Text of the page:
Poetry Explorer- Classic Contemporary Poetry, ON MARRIOT, by CHARLES COTTON

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ON MARRIOT, by             Poet's Biography
First Line: Thanks for this rescue time; for thou hast won
Last Line: Send us no more such eaters, or more meat.
Subject(s): Food & Eating; Marriott, John (d. 1653)

THANKS for this rescue Time; for thou hast won
In this more glory than the States have done
In all their conquests; they have conquer'd men,
But thou hast conquer'd that would conquer them,
Famine; and in this parricide hast shown
A greater courage than their acts dare own;
Thou 'st slain thy eating brother, 'tis a fame
Greater than all past heroes e'er could claim:
Nor do I think thou could'st have conquer'd him
By force, it surely was by stratagem.
There was a dearth when he gave up the ghost:
For, (on my life) his stomach he ne'er lost,
That never fail'd him, and without all doubt
Had he been victual'd he had still held out:
Howe'er, it happen'd for the Nation well,
All fear of famine now 's impossible,
Since we have scap't his reign; blest were my rhymes,
Could they but prove that for the People's crimes
He an atonement fell; for in him dy'd
More bulls, and rams, than in all times beside,
Though we the numbers of them all ingrost,
Offer'd with antique piety, and cost:
And 't might have well become the People's care
To have embowel'd him, if such there were,
Who, in respect of their forefathers' peace,
Would have attempted such a task as this,
For 'tis discreetly doubted he'll go hard
To eat up all his fellows i' th' Churchyard:
Then, as from several parts each mangled limb
Meet at the last, they all will rise in him;
And he, (as once a Pleader) may arise
A general Advocate at the last Assize.

I wonder Death durst venture on this prize,
His jaws more greedy were, and wide than his,
'Twas well he only was compos'd of bone,
Had he been flesh, this eater had not gone;
Or had they not been empty skeletons,
As sure as Death he'd crush't his marrow-bones;
And knockt 'em too, his stomach was so rife,
The rogue lov'd marrow, as he lov'd his life.
Behold! behold, O Brethren! you may see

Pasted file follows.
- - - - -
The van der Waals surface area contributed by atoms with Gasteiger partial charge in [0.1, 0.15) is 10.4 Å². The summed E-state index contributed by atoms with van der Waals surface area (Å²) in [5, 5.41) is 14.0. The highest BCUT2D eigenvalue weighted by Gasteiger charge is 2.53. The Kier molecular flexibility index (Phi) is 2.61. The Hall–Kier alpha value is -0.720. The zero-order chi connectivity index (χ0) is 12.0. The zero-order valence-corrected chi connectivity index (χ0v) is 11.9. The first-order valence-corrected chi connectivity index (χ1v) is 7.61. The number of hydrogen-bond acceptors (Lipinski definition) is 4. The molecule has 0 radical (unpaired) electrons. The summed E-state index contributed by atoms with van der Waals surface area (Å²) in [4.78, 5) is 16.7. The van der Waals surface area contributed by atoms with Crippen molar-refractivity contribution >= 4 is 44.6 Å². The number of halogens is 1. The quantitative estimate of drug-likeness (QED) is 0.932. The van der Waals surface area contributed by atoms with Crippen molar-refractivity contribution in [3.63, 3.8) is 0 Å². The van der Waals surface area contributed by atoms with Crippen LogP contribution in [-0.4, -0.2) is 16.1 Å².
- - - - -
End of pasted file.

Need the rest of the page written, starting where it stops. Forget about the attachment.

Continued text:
By this late object of mortality,
'Tis not the lining of the inward man,
(Though ne'er so soundly stuff't, and cramb'd) that can
Keep life and soul together; for if that
Could have preserv'd him, he had kick't at Fate
With his high shoes, and liv'd to make a prey
Of butchers' stinking offal to this day.

But he is gone, and 't had been excellent sport
When first he stalked into Pluto's Court,
Had one but seen with what an angry gust
The greedy rascal worried Cerberus;
I know he'd do 't before he would retreat,
And he and 's stomach are not parted yet;
But, that digested, how he'll do for meat
I can't imagine: for the Devil a bit
He'll purchase there, unless this tedious time
The tree of Tantalus was sav'd for him;
Should it prove so, no doubt he would rejoice,
Spite of the Devil, and Hell's horrid noise.
But then, could 't not be touch't, 'twould prove a curse
Worse than the others, or he'd bear it worse:
Oh! would his fortitude in suffering rise
So much in glory 'bove his gluttonies,
That, rather than confess them to his Sire,
He would, like Portia, swallow coals of fire,
He might extinguish Hell, and, to prevent
Eternal pains, void ashes, and repent;
For, without that, his torments still would last,
It were damnation for him to fast.

But how had I been like to have forgot
Myself, with raving of a thing is not,
Of his Eternity; I should condole
His death and ruin, had he had a soul:
But he had none: or 't was mere sensitive;
Nor could the gourmandising beast outlive;
So that 't may properly of him be said,
Marriot the Eater of Grays Inn is dead,
And is no more: dear Jove, I thee intreat
Send us no more such eaters, or more meat.

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